This article argues that Mina Loy’s forgotten novel Insel may be read as a valuable resource for understanding modernism’s relation to madness. I argue that it is the story of a “lay analysis” of a psychotic conducted by an avant-garde writer. Through this novelistic case study, Loy engages with a long history of psychotherapies in an effort to synthesize a more ethical way of relating to madness. As a result, the writings and delusions of psychotics emerge as rich cultural resources that may teach us about not only their private delusions but also the anxieties specific to their historical moment. Formally, Insel evokes the very modernist genre of the psychoanalytic case study in order to subject it to a radical ethical critique. The novel asks whether such writing constitutes a form of exploitation of and violence to the subjects that it describes. Through these formal and ethical interventions, Insel multiplies the ways in which madness might be written.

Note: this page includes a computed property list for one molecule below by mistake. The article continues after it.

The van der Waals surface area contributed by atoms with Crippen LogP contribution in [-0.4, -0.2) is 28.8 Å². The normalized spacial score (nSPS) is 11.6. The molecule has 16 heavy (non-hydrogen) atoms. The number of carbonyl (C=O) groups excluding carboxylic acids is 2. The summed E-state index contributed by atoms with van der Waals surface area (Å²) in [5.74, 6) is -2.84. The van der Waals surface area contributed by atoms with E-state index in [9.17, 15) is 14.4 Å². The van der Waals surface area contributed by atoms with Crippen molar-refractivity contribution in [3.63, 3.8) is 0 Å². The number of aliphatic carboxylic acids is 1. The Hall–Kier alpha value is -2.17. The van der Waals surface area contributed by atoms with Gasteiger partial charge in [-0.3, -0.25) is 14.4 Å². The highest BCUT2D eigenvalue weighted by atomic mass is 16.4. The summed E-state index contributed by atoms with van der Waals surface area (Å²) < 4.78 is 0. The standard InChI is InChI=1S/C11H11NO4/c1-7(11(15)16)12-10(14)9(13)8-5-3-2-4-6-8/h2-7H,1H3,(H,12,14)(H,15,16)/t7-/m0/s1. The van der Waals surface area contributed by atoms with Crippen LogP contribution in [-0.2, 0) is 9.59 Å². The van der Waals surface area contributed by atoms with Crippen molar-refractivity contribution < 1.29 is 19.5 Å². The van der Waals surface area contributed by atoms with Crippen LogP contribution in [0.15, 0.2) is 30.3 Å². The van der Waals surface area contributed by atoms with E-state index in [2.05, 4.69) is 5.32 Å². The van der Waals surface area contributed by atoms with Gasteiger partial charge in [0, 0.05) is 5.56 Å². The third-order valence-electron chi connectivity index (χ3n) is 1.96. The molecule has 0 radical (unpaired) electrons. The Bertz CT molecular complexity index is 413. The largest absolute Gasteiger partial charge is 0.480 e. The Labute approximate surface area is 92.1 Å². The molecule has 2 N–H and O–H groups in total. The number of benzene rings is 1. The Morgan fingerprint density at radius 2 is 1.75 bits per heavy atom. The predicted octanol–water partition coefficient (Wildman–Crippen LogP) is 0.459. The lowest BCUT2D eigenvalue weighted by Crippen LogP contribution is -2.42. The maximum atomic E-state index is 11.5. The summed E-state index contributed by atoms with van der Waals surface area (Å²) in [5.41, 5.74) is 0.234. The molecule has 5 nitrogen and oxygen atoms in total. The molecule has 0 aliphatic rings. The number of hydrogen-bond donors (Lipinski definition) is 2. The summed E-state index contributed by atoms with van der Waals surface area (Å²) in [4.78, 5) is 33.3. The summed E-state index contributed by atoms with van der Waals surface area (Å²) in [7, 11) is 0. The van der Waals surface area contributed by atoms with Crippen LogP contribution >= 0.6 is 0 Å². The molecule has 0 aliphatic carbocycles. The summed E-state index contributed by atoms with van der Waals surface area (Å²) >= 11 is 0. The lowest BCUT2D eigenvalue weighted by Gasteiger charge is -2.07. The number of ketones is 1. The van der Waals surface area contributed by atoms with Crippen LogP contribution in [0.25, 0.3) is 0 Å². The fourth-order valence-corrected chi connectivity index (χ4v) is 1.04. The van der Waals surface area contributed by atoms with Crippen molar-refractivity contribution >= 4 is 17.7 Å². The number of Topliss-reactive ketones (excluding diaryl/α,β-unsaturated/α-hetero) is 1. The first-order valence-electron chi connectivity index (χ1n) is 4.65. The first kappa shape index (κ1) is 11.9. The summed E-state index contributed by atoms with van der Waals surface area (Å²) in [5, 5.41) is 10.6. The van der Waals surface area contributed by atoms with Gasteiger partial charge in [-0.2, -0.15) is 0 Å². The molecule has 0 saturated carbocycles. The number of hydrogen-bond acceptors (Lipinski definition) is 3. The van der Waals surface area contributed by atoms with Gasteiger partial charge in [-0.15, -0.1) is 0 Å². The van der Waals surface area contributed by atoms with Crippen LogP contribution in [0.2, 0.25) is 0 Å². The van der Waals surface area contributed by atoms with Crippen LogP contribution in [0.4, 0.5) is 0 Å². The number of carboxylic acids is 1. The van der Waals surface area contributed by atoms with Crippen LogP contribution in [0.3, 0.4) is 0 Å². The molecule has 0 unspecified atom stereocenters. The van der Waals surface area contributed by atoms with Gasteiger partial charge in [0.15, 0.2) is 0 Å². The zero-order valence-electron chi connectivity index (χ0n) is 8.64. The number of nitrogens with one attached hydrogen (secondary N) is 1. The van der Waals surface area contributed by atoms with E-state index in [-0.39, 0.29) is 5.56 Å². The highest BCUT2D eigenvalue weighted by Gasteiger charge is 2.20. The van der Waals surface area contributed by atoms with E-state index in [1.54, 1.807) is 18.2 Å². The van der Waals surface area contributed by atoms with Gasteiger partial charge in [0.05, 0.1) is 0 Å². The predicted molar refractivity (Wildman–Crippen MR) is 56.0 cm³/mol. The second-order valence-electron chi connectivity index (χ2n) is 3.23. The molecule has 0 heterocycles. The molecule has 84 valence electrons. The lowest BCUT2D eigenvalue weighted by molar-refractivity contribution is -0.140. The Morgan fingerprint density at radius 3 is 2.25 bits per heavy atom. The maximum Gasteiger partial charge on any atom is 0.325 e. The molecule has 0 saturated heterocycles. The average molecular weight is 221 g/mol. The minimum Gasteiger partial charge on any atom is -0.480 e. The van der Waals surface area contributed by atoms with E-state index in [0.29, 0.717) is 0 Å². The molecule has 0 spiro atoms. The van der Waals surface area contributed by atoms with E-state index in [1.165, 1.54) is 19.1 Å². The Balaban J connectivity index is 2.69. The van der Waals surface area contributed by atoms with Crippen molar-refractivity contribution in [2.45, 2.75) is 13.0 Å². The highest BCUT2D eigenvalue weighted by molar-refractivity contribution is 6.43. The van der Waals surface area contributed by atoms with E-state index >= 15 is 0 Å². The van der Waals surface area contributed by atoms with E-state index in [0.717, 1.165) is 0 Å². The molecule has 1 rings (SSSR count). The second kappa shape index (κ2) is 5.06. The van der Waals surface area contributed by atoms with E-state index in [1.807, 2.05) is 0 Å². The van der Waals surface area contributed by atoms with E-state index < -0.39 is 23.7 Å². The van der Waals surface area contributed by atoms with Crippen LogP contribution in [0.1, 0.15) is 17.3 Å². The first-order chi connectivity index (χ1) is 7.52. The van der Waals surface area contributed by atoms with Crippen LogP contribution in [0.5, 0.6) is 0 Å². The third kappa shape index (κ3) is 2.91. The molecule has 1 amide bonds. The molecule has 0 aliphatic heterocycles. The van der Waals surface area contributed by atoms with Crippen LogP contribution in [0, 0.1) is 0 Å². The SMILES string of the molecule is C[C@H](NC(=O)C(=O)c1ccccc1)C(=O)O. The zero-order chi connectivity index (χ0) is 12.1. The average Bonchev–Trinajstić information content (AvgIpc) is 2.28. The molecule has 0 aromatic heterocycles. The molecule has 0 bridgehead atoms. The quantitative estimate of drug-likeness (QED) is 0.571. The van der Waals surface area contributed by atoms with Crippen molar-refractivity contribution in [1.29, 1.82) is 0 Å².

|Original language||English (US)|
|Journal||Journal of Modern Literature|
|State||Published - 2008|
- Mina Loy
- case study